Physicians Research Institute (PRI) is a not for profit group created by state medical societies to counter the biased “studies” of groups such as Workers’ Compensation Research Institute (WCRI), the National Council on Compensation Insurance (NCCI), the California Workers’ Compensation Institute (CWCI), and insurance companies such as Accident Fund Holdings (Accident Fund).

The founding medical societies saw these “studies” being used in legislative debates to promote efforts to restrict doctors from prescribing therapies or dispensing medicines as they saw fit. In this respect, workers’ compensation insurers were seeking to act like HMOs in the 1990s in limiting tests or restricting therapies deemed necessary by treating doctors. Moreover, these insurers were asking for and, in many cases receiving, legislative approval for such restrictions. In all such cases, the WCRI, CWCI, NCCI and Accident Fund “studies” formed the basis for actual or proposed legislative action.

The “study” leader was WCRI, an organization supported by workers’ compensation insurers with annual dues up to $220,000. See www.wcri.org. In Maryland, MedChi, The Maryland State Medical Society, discovered a fundamental flaw in the four WCRI studies: WCRI, Prescription Benchmarks for Maryland (March 2010); WCRI, Prescription Benchmarks, 2nd Edition: Trends and Interstate Comparisons (July 2011); WCRI, Physician Dispensing in Workers’ Compensation (July 2012); WCRI, Physician Dispensing in the Maryland Workers’ Compensation System (September 2013). The error was later confirmed by an independent study by the Maryland Workers’ Compensation Commission (MWCC).

The WCRI “studies” maintained that doctor dispensing of medicines constituted 40% of all workers’ compensation dispensed medicine and was rising. However, MWCC reported that doctor dispensing was 15.7% and was, in fact, declining. WCRI based its conclusions on a review of approximately 12% of all claims in any given year while MWCC reviewed 92% of all claims. In other words, WCRI had skewed its conclusions by limiting the claims it reviewed.

Moreover, MedChi pointed out that WCRI’s own data revealed that doctor dispensed medicine cost less on a “per claim” basis even though doctors charged more “per pill” than pharmacies. The reason for this was that doctors dispensed far fewer pills when done from their offices. This observation caused WCRI to delete this information from its later studies (2012 and 2013), not only from Maryland but for all other states as well. The persistence of a Maryland State Senator made WCRI reveal that the “per claim” savings from doctor dispensed medicines continued in later years as well even though this information was excluded from later published “studies”.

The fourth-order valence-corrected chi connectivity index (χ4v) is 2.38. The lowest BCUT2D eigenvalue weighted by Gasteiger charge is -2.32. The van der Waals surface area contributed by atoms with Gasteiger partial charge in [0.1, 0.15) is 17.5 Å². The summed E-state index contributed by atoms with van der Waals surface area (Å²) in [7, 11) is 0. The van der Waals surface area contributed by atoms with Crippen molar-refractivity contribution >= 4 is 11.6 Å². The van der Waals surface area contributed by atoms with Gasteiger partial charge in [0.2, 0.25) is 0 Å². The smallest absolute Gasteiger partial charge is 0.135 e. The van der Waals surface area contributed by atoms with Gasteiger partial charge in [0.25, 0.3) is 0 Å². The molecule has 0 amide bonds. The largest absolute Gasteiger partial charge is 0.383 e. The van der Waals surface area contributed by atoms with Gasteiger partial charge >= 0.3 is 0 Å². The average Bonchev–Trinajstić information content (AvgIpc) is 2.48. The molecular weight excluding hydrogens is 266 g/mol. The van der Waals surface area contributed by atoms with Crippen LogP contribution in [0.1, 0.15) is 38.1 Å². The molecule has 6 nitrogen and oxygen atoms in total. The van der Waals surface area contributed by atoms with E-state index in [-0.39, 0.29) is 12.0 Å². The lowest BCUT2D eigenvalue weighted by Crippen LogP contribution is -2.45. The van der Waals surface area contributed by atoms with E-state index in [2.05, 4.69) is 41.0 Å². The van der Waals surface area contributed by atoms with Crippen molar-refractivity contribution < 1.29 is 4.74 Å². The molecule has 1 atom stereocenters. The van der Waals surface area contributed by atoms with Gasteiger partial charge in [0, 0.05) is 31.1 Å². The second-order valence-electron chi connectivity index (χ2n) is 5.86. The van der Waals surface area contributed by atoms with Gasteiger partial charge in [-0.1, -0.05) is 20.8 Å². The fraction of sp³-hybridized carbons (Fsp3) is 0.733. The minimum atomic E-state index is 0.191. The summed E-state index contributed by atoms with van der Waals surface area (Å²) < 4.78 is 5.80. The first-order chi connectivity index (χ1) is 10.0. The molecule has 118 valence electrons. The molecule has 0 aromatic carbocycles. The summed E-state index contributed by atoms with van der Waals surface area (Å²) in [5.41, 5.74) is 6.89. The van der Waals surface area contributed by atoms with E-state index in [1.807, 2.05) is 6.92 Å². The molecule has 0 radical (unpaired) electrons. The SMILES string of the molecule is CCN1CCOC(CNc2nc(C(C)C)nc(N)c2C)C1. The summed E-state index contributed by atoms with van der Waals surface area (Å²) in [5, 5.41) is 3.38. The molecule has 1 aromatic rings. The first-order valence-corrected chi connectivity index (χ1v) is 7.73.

The WCRI failings were repeated in NCCI data relied on in Florida to pass a restrictive law limiting pricing for physician dispensed medicines to workers’ compensation patients. The “savings” forecast by NCCI, if legislation was passed, kept changing downward as flaws were revealed.

These same “studies” have been used in state after state to justify legislative restriction of physician discretion in treatment of their patients. PRI exists to question the veracity of these “studies” and to conduct unbiased research into proper therapy.

PRI’s leadership comes from medical society leadership. PRI’s membership consists of state, local and specialty societies, physician members of such societies and companies and groups supporting physician autonomy.

For further information contact PRI’s President, Jay Schwartz, (jay@prigroup.org).


See how medical professionals and societies can join the conversation and become a member of PRI.